I can really identify with this story, and unfortunately, I don’t mean with the role played by you and your wife. Poor Phillip. I would have laughed too–you can’t help it, but it would be that achey laughter. Where you’re not sure you should be laughing but you do anyway. I think there was a time, many years ago now, fortunately, that a lot of my friends thought I would be Phillip today.

    I have had a similar experience from the “responsible person’s side” though, and it was terribly sad. Several years ago, I was at a house party in Washington. At the beginning of the evening, I met a girl (I was single at the time). She was attractive, but the thing that really got my interest was how smart and funny she was. I really dug her. Well, as the evening went on, she proceeded to get more and more drunk. A friend of mine who knew her quite well explained that this was how she lived her life. She’d go to work, come home and get incredibly, embarrassingly drunk. By 11:00, she was a mess. She was dropping glasses, stumbling down stairs, and starting to attract predators like flies–those kind of people can smell a vulnerable drunk girl (we took care of her). The thing that really broke my heart though is that everybody there just laughed about her drunkenness. “I didn’t think Michelle would break her first glass until midnight!” or after she’d taken a (not particularly bad, fortunately) tumble down the stairs, “Oh! There goes Michelle.” They all knew each other, and they weren’t trying to be cruel. Michelle would laugh along with them, or act like she was too drunk to know what they were saying, but I could tell that she got it and that it hurt.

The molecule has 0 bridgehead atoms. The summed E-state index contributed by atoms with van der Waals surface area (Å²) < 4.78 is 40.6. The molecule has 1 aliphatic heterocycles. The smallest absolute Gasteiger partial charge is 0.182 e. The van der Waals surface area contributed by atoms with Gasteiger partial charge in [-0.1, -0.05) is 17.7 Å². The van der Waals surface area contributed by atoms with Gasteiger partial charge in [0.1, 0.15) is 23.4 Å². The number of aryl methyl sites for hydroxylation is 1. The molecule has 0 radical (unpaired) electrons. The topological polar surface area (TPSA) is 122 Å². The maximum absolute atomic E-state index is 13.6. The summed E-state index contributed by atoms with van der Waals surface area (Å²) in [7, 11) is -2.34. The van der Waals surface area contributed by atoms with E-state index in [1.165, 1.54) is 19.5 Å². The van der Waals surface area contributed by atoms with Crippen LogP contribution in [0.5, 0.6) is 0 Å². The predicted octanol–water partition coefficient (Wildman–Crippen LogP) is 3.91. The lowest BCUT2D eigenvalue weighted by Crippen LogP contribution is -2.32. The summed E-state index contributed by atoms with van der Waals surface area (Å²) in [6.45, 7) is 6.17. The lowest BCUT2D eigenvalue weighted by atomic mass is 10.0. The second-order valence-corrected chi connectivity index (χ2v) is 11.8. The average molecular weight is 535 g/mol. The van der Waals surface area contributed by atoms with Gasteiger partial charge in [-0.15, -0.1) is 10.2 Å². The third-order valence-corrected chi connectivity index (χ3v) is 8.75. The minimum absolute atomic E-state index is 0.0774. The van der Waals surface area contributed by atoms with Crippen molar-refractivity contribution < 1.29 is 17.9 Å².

I was really moved and upset by what I saw. I had adored this girl on first meeting her, and all I felt for her at the end of the night was pity.

    • I’ve always been highly sensitive to tragic side of the drunk person. I’ve also been kind of dumbfounded and annoyed when the chronic “fun drunk” like Michelle is egged on and their inevitable passing out is met with humored shrugs by friends. Friends who then take no responsibility for that person’s well-being. Make sure they’re safe, that they’re not choking or getting molested. Once they’re safe, once you know their vulnerable state is not a dangerous one, then make fun of them and draw on them with a marker.

  8. Poor Phillip. Did he at least offer to pay for your dry cleaning? That’s the least he could do for ruining gnocchi for you.

  9. Wow. You are a saint, sir. You’re like the mother theresa of drunkard caretaking.
    As an Emetophobic myself, I think a good spray from the hose would have been the only option.

  10. What a hoot that Phillip converted your home into a vomitorium for the evening — plus you got to play medic cleaning crew and wardrobe stylist! Did you also cook the gnocchi you’ll never be able to eat again without suffering an olfactory flashback? Has he visited you since and if so, did the dog howl, the cat hiss and your wife decide it was the perfect time to visit Great Aunt Ida in the old folks home?

  11. That’s what friends are puking on the floor. I’ve always found that dealing with drunk compadres provides me a new respect for gravity.

    Well told.

  12. Phillip/Jeffrey sounds like a great guy to have around. If you’re into puke.
    Great story, Calahan, although it left me feeling a little…queasy. =p

    • Sorry about that, Stacie. Try eating some dry toast and a cup of tea, then let me know how you’re feeling in the morning.

  13. Gross story. Loved it though. I’m a total puke phobic person as well. Having kids has eliminated it a little, but not entirely.

    Poor Phillip/Jeffrey. Is he sober now?

    • My wife and I were once babysitting a kid who started throwing up in Toys R Us and, again, it was up to me to deal with. Yuck.
      Sober? No. I think he drinks less, though. I’m hoping so, anyway.